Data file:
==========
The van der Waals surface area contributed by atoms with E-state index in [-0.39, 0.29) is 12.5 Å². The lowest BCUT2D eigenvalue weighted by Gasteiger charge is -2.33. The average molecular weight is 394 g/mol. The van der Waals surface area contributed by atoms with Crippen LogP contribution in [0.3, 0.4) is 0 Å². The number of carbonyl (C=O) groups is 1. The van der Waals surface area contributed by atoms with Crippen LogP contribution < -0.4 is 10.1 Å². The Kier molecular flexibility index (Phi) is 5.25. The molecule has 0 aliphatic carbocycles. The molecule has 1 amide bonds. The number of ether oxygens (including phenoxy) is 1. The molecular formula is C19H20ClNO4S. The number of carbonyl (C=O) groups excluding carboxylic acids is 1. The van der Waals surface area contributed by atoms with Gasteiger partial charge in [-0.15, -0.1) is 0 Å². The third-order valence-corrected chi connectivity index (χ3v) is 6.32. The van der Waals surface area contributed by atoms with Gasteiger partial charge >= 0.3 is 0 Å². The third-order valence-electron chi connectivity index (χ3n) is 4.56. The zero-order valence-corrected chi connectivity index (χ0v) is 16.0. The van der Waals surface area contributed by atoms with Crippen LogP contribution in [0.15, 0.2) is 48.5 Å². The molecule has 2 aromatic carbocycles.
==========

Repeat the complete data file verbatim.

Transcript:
The van der Waals surface area contributed by atoms with E-state index in [-0.39, 0.29) is 12.5 Å². The lowest BCUT2D eigenvalue weighted by Gasteiger charge is -2.33. The average molecular weight is 394 g/mol. The van der Waals surface area contributed by atoms with Crippen LogP contribution in [0.3, 0.4) is 0 Å². The number of carbonyl (C=O) groups is 1. The van der Waals surface area contributed by atoms with Crippen LogP contribution < -0.4 is 10.1 Å². The Kier molecular flexibility index (Phi) is 5.25. The molecule has 0 aliphatic carbocycles. The molecule has 1 amide bonds. The number of ether oxygens (including phenoxy) is 1. The molecular formula is C19H20ClNO4S. The number of carbonyl (C=O) groups excluding carboxylic acids is 1. The van der Waals surface area contributed by atoms with Gasteiger partial charge in [-0.15, -0.1) is 0 Å². The third-order valence-corrected chi connectivity index (χ3v) is 6.32. The van der Waals surface area contributed by atoms with Gasteiger partial charge >= 0.3 is 0 Å². The third-order valence-electron chi connectivity index (χ3n) is 4.56. The zero-order valence-corrected chi connectivity index (χ0v) is 16.0. The van der Waals surface area contributed by atoms with Crippen LogP contribution in [0.15, 0.2) is 48.5 Å². The molecule has 2 aromatic carbocycles.